The latest results are based on a new analysis that combines measurements taken by the South Pole Telescope at three frequencies and extends these measurements to a larger area covering approximately 2 percent of the sky. The 10-meter South Pole Telescope operates at millimeter wavelengths to make high-resolution images of the cosmic microwave background and its polarization.
When the new data were combined with earlier data from the WMAP (Wilkinson Microwave Anisotropy Probe) satellite, Zahn, Reichardt, and colleagues were able to put stringent constraints on when the epoch of reionization began, and how long it lasted.
“Our data mostly tells you the duration of the Epoch of Reionization, while WMAP mostly tells you when, on average, it happened, so both together tell you the evolution of ionization over time,” Zahn explains.
Astronomers were unsure whether they would be able to constrain the Epoch of Reionization using the cosmic background radiation, says Zahn, because of uncertainty over how stars formed, clustered, and spewed ionizing radiation into the interstellar medium in the early universe.
But over the past decade, various groups, including one at Harvard University that Zahn belonged to as a graduate student, developed models of these processes, and Zahn has used them to work backward to put limits on when the era began and ended.
“In their study of the epoch of reionization, people have been focused on the spectra of distant quasars and galaxies,” adds Zahn. “Now the CMB is adding a wealth of information to this field.”
This is only the beginning of what astronomers expect to learn about reionization from the South Pole Telescope, says Reichardt. The current results are based on only the first third of the full telescope survey.
Additionally, work is under way to combine the telescope’s maps with ones made with the Herschel satellite to further increase the sensitivity to the reionization signal.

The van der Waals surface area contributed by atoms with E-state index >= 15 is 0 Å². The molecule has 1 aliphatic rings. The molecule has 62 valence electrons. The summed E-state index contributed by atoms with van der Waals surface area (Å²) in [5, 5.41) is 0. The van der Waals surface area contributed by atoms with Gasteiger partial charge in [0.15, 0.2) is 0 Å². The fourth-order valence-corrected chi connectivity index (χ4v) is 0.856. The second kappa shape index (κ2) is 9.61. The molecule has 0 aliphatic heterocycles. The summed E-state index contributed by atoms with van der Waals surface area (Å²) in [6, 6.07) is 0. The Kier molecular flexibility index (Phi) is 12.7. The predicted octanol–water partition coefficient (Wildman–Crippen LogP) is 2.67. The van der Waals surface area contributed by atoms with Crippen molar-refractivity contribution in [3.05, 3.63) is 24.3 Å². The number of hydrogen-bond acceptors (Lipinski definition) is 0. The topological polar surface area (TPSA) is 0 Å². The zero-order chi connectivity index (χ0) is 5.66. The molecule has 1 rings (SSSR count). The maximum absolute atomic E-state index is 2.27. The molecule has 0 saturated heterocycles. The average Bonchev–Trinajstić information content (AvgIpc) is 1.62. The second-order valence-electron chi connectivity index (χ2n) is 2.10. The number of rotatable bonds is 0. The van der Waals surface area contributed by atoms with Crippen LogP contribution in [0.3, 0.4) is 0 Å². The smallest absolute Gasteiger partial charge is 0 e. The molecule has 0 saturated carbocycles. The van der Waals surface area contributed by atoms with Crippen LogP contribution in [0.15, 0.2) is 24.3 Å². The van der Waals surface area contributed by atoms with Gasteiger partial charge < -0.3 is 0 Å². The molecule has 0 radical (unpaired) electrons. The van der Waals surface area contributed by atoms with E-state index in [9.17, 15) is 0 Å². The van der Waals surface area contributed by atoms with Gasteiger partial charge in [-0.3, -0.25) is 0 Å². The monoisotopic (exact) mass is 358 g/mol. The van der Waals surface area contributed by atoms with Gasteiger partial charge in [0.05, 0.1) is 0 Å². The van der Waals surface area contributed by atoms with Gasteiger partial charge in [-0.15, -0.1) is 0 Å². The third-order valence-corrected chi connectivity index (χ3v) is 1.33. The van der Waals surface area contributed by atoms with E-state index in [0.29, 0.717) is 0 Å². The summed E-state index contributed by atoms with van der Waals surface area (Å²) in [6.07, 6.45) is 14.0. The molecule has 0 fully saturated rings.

“We expect to measure the duration of reionization to less than 50 million years with the current survey,” Reichardt notes. “With planned upgrades to the instrument, we hope to improve this even further in the next five years.”
The 75-foot-tall South Pole Telescope at the Amundsen-Scott South Pole station in Antarctica was specifically designed to detect signals of reionization in the Cosmic Microwave Background, and allow astronomers to measure the extent of the partially ionized phase. The signal came from cosmic background radiation interacting with electrons in the ionization bubbles, which created small hot and cold spots in the CMB based on whether a bubble was moving toward or away from us.
The South Pole Telescope collaboration is led by the University of Chicago and includes research groups at Argonne National Laboratory, Cardiff University, Case Western Reserve University, Harvard University, Ludwig-Maximilians-Universitat, Smithsonian Astrophysical Observatory, McGill University, UC Berkeley, UC Davis, University of Colorado at Boulder and University of Michigan, as well as individual scientists at several other institutions.
The South Pole Telescope is funded primarily by the National Science Foundation’s Office of Polar Programs. Partial support is also provided by the NSF-funded Physics Frontier Center of the Kavli Institute for Cosmological Physics at the University of Chicago, the Kavli Foundation, and the Gordon and Betty Moore Foundation.